Eco Friendly Cabinets - Use Formaldehyde-Free Cabinets for Your Home
As you go through our Green Checklist, you quickly discover that the changes you make for the good of the earth are for the good of your health too. That is certainly the case when choosing eco-friendly cabinets. Formaldehyde is a known carcinogenic, yet urea formaldehyde is the binder used in plywood, pressed wood and particleboard -- the most common materials used to make cabinets. In fact, pressed wood is the most significant source of formaldehyde in the home. So consider the contents of your cabinets carefully and, beyond that, the source.
Buy Cabinets Made From Formaldehyde-Free Materials
FSC certified wood or bamboo, meaning the Forest Stewardship Council has given its seal of approval to the growth and harvesting of wood (or bamboo) that has:
- Been Sustained Managed
- Not Contributed to Biodiversity or Habitat Loss
- Not Exploited Workers
- Positively Impacted the Local Community
- Reclaimed Wood - salvaged from old buildings
- Wheatboad - made from the un-edible portion of wheat stalks
- Vintage Metal Cabinets - salvaged from tear-down or remodeled projects
You may consider salvaging vintage wood cabinets too, but it could prove a challenging search as you must make sure they are 100 percent solid wood and not the formaldehyde-riddled plywood, pressed wood or particleboard varieties.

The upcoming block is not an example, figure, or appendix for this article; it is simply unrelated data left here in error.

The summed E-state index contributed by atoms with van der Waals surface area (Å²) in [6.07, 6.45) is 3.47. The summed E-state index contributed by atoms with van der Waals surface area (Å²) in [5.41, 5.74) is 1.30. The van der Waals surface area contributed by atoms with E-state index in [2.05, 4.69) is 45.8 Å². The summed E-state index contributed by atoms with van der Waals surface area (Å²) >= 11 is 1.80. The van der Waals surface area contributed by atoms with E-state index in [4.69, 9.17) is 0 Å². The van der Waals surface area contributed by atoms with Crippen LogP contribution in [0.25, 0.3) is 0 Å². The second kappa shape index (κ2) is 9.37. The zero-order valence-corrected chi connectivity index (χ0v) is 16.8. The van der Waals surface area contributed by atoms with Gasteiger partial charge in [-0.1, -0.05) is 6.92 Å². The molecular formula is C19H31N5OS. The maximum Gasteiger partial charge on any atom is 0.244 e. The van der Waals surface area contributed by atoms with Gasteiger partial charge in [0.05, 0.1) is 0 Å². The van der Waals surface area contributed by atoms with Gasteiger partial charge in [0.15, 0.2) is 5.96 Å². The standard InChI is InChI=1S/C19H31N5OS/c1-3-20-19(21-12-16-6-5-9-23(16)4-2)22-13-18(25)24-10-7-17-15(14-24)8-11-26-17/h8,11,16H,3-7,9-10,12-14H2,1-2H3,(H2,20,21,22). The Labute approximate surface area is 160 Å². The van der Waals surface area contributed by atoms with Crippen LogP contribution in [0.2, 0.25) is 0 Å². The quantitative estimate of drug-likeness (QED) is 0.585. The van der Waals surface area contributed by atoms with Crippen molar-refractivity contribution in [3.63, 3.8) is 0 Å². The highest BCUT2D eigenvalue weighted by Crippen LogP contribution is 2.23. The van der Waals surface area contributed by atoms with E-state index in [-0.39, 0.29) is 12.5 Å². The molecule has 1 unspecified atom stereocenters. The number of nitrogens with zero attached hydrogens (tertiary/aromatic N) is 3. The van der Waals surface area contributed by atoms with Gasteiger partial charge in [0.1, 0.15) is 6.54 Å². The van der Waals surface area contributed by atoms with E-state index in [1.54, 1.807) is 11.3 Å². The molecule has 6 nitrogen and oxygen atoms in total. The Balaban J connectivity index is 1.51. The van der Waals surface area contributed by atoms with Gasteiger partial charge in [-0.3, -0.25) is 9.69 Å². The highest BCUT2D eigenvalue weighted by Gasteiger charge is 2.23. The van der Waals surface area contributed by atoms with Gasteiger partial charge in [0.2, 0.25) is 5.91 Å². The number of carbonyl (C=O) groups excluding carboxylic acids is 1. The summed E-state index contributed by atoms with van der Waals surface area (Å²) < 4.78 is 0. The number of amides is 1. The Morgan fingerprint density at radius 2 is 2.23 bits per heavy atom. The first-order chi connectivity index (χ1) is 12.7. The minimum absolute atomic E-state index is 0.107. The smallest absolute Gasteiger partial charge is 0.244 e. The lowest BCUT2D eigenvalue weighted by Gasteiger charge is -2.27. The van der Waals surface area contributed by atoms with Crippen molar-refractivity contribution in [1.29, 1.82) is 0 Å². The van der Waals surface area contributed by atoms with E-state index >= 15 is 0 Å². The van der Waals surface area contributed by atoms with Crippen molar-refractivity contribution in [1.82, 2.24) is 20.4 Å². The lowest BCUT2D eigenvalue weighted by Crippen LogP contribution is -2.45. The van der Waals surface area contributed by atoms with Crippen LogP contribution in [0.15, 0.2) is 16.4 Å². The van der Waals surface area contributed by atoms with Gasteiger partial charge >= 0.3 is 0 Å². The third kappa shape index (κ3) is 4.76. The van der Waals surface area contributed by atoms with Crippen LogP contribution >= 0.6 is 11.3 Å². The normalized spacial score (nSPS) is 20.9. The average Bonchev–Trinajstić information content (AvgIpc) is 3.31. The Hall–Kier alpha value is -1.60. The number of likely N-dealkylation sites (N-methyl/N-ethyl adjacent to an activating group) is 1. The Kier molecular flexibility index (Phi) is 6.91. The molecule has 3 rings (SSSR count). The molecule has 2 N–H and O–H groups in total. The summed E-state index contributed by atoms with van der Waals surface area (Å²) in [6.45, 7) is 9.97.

Look for ESP Certification
The Environmental Stewardship Program (ESP) is an initiative of the Kitchen Cabinet Manufacturers Association (KCMA). According to its website, ESP is "the only environmental certification program that specifically focuses on kitchen and bath cabinets," awarding certification based on excellence in the five following categories of cabinet making:
- Air Quality
- Product Resource Management
- Environmental Stewardship
- Community Relations
The KCMA has awarded ESP certification to dozens of U.S. and Canadian cabinet makers, the full list of which you can browse at GreenCabinetSource.org.
Buy From Local Cabinet Makers
As with all of your purchases, the closer to home the products are manufactured, the smaller the carbon footprint as transportation fuel emissions are minimized. Just keep in mind that local cabinet makers may not be ESP certified. And if they use reclaimed wood, it will not be FSC certified. When considering a cabinet maker who lacks these certifications, express your interest in sustainable materials and eco-friendly manufacturing processes. Reference ESP certification, which they may already be familiar with. Engaging in this type of dialogue, you should be able to judge how familiar and genuinely interested they are in eco-friendly cabinet making practices.